Therefore, rehabilitation is extremely important, especially for deaf children so that they can learn to speak as freely and normally as possible. Adult patients have to learn to hear all over again. The CI is first set about four weeks after surgery has taken place. Although patients can hear sounds and noises, they don’t know what they’re hearing. They have to acquire completely new hearing skills and need time and patience to regain their communication competence.

This arduous process can take up to two years. It’s comparable to learning a new language. However, the brain is flexible when it comes to processing acoustic stimuli and adapts well to the new perceptual situation. I have even had patients who went for a walk a few hours after the CI was first set and already began to understand what the "new" world sounds like.

During surgery already, we are able to determine whether the CI is in contact with the auditory nerve, and we can measure how strong a stimulus has to be for it to be transmitted by the auditory nerve. These parameters are particularly important for the first setting of the CI in small children. After all, they are not able to say whether a sound is too loud or too quiet. So we start with really quiet stimuli and carefully build them up until we reach the optimum setting.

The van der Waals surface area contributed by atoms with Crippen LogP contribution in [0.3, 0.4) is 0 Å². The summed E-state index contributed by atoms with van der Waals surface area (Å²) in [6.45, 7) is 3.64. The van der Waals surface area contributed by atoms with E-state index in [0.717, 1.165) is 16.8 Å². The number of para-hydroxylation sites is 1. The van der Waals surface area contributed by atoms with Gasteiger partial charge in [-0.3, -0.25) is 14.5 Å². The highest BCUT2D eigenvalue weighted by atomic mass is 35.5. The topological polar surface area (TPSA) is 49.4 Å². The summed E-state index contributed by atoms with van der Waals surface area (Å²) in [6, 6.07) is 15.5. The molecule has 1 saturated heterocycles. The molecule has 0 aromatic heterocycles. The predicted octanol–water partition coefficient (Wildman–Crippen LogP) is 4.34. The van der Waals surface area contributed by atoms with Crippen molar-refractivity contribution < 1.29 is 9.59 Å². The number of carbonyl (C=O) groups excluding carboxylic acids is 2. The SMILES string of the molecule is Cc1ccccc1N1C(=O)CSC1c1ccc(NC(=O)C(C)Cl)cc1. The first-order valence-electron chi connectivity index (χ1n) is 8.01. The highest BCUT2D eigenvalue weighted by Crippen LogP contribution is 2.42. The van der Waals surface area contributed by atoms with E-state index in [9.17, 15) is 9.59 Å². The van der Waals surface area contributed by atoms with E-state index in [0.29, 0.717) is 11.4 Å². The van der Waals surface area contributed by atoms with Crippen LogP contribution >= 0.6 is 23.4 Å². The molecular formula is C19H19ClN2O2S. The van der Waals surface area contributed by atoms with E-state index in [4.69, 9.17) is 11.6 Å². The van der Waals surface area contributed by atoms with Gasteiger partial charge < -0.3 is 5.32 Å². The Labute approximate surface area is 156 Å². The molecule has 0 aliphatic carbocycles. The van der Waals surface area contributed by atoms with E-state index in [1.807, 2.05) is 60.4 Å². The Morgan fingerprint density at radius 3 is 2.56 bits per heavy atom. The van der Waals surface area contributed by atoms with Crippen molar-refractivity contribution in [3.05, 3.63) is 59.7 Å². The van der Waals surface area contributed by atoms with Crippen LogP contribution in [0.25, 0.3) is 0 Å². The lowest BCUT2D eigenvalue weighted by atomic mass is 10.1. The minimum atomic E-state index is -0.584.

What role does the surgical microscope play in your work?

The trend towards miniaturised accesses in nearly all areas of ENT surgery means extremely small fields of view. For example, we can’t drill the 1 mm hole in the cochlea to fix the electrodes for a CI without using a microscope. As well as optical quality, I need good field depth and optimal illumination, particularly for deep and narrow surgical approaches. The instrument must also always be ready to operate, easy to use and adjust for all those involved. I do between 25 and 30 hours of surgery a week, which would be unbearable without an ergonomically adaptable microscope. We are highly ­satisfied with the systems of Leica Microsystems in all these points.

How would you like to see a surgical microscope of the future?

I would find it extremely useful to have a microscope I could combine with an endoscope, maybe using an attachment. For paranasal sinus surgery for example – I do this with a microscope, but I then use an endoscope to check all the corners to make sure everything is clean. An issue that is gaining general significance is the integration of the various imaging techniques. Considerable progress has been made here in the last few years, but there is still vast potential for future innovations.